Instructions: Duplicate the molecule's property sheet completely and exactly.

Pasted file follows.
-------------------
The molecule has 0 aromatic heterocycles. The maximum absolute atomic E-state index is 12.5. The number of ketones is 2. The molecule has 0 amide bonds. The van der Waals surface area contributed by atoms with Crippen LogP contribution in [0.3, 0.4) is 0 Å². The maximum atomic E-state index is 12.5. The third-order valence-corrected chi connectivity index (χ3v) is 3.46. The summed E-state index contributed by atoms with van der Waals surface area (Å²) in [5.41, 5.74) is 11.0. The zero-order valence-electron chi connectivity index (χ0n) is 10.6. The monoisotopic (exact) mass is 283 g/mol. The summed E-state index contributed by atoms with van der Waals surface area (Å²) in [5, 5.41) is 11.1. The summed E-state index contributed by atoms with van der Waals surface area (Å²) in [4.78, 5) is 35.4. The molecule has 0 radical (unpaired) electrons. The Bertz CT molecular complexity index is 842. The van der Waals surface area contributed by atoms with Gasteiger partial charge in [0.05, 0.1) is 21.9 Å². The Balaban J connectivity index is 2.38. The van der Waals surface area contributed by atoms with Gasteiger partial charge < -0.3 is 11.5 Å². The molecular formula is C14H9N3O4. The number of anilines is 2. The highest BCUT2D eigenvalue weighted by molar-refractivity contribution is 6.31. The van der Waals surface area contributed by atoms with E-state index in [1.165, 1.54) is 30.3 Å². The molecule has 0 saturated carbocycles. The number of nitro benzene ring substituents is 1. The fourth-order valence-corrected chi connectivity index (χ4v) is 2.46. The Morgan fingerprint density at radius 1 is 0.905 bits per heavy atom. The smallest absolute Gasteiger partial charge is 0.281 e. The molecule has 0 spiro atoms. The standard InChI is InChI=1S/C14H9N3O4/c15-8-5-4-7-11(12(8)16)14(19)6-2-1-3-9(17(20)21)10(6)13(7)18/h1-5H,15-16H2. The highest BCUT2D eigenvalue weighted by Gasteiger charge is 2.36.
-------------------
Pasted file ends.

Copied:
The molecule has 0 aromatic heterocycles. The maximum absolute atomic E-state index is 12.5. The number of ketones is 2. The molecule has 0 amide bonds. The van der Waals surface area contributed by atoms with Crippen LogP contribution in [0.3, 0.4) is 0 Å². The maximum atomic E-state index is 12.5. The third-order valence-corrected chi connectivity index (χ3v) is 3.46. The summed E-state index contributed by atoms with van der Waals surface area (Å²) in [5.41, 5.74) is 11.0. The zero-order valence-electron chi connectivity index (χ0n) is 10.6. The monoisotopic (exact) mass is 283 g/mol. The summed E-state index contributed by atoms with van der Waals surface area (Å²) in [5, 5.41) is 11.1. The summed E-state index contributed by atoms with van der Waals surface area (Å²) in [4.78, 5) is 35.4. The molecule has 0 radical (unpaired) electrons. The Bertz CT molecular complexity index is 842. The van der Waals surface area contributed by atoms with Gasteiger partial charge in [0.05, 0.1) is 21.9 Å². The Balaban J connectivity index is 2.38. The van der Waals surface area contributed by atoms with Gasteiger partial charge < -0.3 is 11.5 Å². The molecular formula is C14H9N3O4. The number of anilines is 2. The highest BCUT2D eigenvalue weighted by molar-refractivity contribution is 6.31. The van der Waals surface area contributed by atoms with E-state index in [1.165, 1.54) is 30.3 Å². The molecule has 0 saturated carbocycles. The number of nitro benzene ring substituents is 1. The fourth-order valence-corrected chi connectivity index (χ4v) is 2.46. The Morgan fingerprint density at radius 1 is 0.905 bits per heavy atom. The smallest absolute Gasteiger partial charge is 0.281 e. The molecule has 0 spiro atoms. The standard InChI is InChI=1S/C14H9N3O4/c15-8-5-4-7-11(12(8)16)14(19)6-2-1-3-9(17(20)21)10(6)13(7)18/h1-5H,15-16H2. The highest BCUT2D eigenvalue weighted by Gasteiger charge is 2.36.